Accordingly, construction payments constitute trust funds under Chapter 162 of the Texas Property Code if they are "made to a contractor or subcontractor or to an officer, director, or agent of a contractor or subcontractor, under a construction contract for the improvement of specific real property in this state." TEX. PROP. CODE ANN. § 162.001 (Vernon 1995 & Supp.2005); accord Argyle Mech., Inc. v. Unigus Steel, Inc., 156 S.W.3d 685, 687 (Tex.App.—Dallas 2005, no pet.); Holladay v. CW & A, Inc., 60 S.W.3d 243, 246 (Tex.App.—Corpus Christi 2001, pet. denied). In such a situation, the "contractor, subcontractor, or owner or an officer, director, or agent of a contractor, subcontractor, or owner, who receives trust funds or who has control or direction of trust funds" serves as trustee. TEx. PROP. CODE ANN. § 162.002 (Vernon 1995); accord C & G, Inc. v. Jones, 165 S.W.3d 450, 453 (Tex. App.—Dallas 2005, pet. denied); Holladay, 60 S.W.3d at 246. The artisan, laborer, mechanic, contractor, subcontractor, or materialman who labors or furnishes labor or material for the construction or repair of an improvement on specific real property located in Texas is the beneficiary of any trust funds paid or received in connection with the improvement. See TEX. PROP. CODE ANN. § 162.003 (Vernon 1995 & Supp. 2005); accord In re Waterpoint Int'l LLC, 330 F.3d at 345.

Pursuant to the Trust Fund Act, "[any] trustee who, intentionally or knowingly or with intent to defraud, directly or indirectly retains, uses, disburses, or otherwise diverts trust funds without first fully paying all current or past due obligations incurred by the trustee to the beneficiaries of the trust funds, has misapplied the trust funds." TEx. PROP. CODE ANN. § 162.031(a) (Vernon 1995); accord C & G, Inc., 165 S.W.3d at 453; Argyle Mech., Inc., 156 S.W.3d at 687; Holladay, 60 S.W.3d at 245-46. Trustees, however, are provided with an affirmative defense under the Trust Fund Act. Namely, a trustee can avoid liability for misapplication of trust funds by showing "the trust funds not paid to the beneficiaries of the trust were used by the trustee to pay the trustee's actual expenses directly related to the construction or repair of the improvement." TEX. PROP. CODE ANN. § 162.031(b); accord Holladay, 60 S.W.3d at 247; Lively v. Carpet Servs., Inc., 904 S.W.2d 868, 875 (Tex. App.—Houston [1st Dist.] 1995, writ denied). "The law interpreting section 162.031(b) does not require . . . an explicit level of proof tying particular expenditures to the improvements at issue." Holladay, 60 S.W.3d at 248. Rather, construction trust funds may be applied to overhead costs as well as other "directly related" expenses. See In re Nicholas, 956 F.2d 110, 113 (5th Cir.1992); In re Boyle, 819 F.2d 583, 586 (5th Cir.1987); Holladay, 60 S.W.3d at 248; Lively, 904 S.W.2d at 875-76; see also Op. Tex. Att'y Gen. No. J945 (1988) (affirmative defense allows paying funds for overhead and other expenses, even if not readily traceable to a particular job, so long as actually incurred).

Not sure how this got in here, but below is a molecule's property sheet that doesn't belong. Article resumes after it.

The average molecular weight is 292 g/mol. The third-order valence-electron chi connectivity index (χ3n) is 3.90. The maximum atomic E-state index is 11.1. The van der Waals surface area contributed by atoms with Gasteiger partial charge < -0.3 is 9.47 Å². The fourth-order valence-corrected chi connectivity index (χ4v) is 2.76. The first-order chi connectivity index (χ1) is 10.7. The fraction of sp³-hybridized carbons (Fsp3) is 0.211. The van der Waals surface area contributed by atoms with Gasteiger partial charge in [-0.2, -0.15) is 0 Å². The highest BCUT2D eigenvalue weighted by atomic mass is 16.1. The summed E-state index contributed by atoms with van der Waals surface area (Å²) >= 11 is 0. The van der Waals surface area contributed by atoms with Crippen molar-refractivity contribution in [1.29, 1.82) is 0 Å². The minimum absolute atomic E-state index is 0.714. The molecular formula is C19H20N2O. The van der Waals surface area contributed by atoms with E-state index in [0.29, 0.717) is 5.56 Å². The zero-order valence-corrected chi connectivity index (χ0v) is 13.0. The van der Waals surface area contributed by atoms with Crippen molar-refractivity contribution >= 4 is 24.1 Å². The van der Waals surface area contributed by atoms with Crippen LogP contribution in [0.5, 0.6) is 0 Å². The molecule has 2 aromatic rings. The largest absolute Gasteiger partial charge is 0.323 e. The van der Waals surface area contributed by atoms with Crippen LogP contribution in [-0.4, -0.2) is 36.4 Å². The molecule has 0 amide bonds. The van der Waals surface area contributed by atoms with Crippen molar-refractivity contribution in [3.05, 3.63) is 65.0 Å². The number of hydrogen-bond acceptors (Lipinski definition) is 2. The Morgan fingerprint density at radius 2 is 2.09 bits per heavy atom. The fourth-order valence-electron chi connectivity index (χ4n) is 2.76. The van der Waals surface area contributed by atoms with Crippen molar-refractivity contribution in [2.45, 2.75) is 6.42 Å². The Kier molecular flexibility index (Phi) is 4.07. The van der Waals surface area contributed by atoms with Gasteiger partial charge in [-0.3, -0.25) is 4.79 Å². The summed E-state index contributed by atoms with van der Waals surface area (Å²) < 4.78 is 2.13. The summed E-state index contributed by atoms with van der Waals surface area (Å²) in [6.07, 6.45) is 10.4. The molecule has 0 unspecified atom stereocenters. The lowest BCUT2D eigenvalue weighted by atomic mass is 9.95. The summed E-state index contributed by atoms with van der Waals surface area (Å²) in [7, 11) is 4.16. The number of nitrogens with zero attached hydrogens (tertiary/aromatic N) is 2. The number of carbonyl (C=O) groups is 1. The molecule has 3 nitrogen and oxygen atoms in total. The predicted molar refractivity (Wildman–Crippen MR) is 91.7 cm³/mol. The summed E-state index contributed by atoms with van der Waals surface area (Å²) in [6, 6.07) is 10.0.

SOURCE: United States District Court, E.D. Texas, Beaumont Division. 438 F.Supp.2d 696 (2006)